Body fatness, in particular, in the abdominal, intra-abdominal and hepatic regions is known to carry a higher metabolic risk, compared to overall, peripheral or subcutaneous fat. Yet, the effect of fat mass in high-risk compartments, which is found in greater proportions in ethnic minorities, is likely to have been underestimated by cancer epidemiology research that relied on proxy measures of body mass and waist size. We hypothesize that body fat topography can be predicted by a combination of demographic, simple anthropometry, and lifestyle exposome variables (exposure-related blood biochemistry and behavior profiles). Indeed, we found in a feasibility study using the Multiethnic Cohort (MEC) study that the prediction of the abdominal fat compartments measured by abdominal MRI can be improved when considering exposome variables in addition to BMI. In the proposed study, we will first assess energetics-related behaviors of dietary intake, physical activity and cognitive eating and will analyze fasting blood levels of adipocytokines, insulin/IGF, sex steroid hormones, and lipids and lipid-soluble micronutrients among 2,000 MEC subjects (200 in each of 10 sex-ethnic groups) who will be recontacted for a cross-sectional study of detailed adiposity phenotypes measured by DXA and abdominal MRI. Using Random Forest and other similar regression models, we will identify the best nutritional, biochemical and behavioral markers that improve the prediction from BMI of the following adiposity phenotypes: total fat mass and trunk-to-periphery fat ratio measured by DXA and deep and superficial abdominal subcutaneous fat, visceral fat and liver fat measured by MRI. Finally, we will test the associations of the predicted adiposity phenotypes, as well as top predictors, for association with the risk of breast (n=1,217 cases) and colorectal cancers (n=1,379 cases) in nested case-control studies using the prospectively collected questionnaire data and biospecimens in the MEC. These data will be essential to this POTs integrated approach to study the relationships of the exposome, genome, metabolome and gut microbiome with body fat distribution and cancer risk since they may help to identify new avenues for behavioral interventions.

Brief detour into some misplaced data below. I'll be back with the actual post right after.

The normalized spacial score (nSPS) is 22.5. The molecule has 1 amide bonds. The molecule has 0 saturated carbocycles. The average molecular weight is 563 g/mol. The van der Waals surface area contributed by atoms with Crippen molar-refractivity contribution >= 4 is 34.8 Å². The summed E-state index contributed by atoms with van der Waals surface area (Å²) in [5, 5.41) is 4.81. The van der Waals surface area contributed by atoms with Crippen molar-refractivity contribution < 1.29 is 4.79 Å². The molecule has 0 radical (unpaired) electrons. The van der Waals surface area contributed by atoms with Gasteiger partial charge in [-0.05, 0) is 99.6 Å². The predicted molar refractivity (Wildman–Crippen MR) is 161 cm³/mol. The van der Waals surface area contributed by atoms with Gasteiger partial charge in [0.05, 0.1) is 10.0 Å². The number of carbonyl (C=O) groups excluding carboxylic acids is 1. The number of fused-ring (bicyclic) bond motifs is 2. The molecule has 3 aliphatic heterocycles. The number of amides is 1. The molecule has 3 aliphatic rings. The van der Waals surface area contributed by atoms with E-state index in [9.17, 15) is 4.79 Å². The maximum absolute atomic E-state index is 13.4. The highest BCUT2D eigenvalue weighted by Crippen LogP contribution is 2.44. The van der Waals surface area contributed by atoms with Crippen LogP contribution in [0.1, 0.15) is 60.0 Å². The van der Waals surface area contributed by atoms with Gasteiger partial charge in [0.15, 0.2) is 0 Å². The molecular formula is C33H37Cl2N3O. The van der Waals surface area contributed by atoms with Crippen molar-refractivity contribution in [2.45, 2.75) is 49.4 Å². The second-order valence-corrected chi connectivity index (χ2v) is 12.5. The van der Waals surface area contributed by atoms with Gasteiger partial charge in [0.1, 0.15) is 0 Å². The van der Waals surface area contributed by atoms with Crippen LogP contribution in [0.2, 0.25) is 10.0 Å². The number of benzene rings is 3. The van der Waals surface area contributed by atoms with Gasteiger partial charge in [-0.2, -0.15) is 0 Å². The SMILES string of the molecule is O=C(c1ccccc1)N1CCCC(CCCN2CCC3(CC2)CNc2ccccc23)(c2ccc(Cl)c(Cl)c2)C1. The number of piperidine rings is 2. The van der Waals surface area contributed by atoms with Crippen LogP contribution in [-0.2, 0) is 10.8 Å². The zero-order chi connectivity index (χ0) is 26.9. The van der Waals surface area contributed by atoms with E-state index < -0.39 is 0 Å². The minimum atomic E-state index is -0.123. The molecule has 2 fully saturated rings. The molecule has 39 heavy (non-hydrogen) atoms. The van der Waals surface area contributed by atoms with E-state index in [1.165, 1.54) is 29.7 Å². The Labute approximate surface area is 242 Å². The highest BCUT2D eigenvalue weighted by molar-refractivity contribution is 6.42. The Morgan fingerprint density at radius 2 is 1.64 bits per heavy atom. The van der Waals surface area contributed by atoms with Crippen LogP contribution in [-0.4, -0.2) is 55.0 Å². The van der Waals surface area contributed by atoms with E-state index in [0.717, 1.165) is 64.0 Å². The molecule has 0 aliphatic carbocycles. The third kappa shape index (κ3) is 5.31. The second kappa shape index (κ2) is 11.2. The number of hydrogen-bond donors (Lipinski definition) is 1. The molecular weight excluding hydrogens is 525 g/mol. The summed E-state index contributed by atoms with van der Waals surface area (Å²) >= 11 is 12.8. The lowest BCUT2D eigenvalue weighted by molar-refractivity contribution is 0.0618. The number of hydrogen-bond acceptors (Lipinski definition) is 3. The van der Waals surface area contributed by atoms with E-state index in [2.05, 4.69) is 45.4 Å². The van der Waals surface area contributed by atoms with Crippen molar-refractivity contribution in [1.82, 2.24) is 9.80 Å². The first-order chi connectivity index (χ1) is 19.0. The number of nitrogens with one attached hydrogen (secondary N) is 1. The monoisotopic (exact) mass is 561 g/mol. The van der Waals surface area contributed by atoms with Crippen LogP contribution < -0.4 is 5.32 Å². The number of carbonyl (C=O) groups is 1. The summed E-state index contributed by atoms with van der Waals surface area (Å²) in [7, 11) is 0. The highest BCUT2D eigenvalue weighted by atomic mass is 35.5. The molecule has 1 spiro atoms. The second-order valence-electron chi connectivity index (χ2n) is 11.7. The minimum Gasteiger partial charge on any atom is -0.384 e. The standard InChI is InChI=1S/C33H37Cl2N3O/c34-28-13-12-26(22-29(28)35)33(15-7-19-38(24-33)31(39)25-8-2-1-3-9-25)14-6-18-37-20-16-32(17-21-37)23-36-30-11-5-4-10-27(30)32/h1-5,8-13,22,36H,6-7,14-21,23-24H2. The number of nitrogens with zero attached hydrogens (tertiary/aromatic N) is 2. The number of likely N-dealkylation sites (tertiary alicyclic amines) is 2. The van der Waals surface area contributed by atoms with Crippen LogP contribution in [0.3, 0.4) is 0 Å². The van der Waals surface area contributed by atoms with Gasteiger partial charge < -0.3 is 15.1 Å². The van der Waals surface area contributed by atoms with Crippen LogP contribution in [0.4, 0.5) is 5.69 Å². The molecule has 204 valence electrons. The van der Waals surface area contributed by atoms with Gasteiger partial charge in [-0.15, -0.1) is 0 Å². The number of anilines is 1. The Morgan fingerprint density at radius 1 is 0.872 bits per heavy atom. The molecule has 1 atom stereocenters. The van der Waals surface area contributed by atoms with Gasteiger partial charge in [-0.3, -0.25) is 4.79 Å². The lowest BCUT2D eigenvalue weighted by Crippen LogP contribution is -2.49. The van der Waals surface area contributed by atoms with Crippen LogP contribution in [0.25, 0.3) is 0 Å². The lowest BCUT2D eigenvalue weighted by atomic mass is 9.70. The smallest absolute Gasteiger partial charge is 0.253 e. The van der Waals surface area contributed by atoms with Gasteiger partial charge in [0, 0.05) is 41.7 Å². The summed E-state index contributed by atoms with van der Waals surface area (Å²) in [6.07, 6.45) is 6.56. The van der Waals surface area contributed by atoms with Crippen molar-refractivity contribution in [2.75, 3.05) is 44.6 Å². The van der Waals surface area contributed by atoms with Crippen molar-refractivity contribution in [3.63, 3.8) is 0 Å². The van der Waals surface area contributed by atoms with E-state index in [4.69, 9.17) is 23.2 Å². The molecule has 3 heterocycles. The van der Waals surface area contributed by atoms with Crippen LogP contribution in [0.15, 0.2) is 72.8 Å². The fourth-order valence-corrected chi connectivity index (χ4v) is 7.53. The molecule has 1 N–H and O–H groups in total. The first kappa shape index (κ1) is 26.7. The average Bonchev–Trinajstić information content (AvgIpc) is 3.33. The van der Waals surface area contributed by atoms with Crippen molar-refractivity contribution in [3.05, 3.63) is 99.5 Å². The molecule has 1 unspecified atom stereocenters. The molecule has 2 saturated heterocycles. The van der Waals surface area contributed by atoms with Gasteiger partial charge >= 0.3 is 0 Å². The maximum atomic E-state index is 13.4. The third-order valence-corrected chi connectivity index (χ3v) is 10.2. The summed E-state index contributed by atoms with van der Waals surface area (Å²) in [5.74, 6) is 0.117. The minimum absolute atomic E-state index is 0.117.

Excess body fat especially in the abdomen, is hypothesized to contribute to cancer risk. Past studies relied on imperfect measures of fatness (weight for height, waist circumference) and rarely focused on risk differences among ethnic/racial groups. We propose to measure body fat directly using imaging methods (DXA and MRI) and identify blood chemistry and lifestyle behaviors that predict body fat distribution in a multiethnic population,in order to test their associations with cancer.
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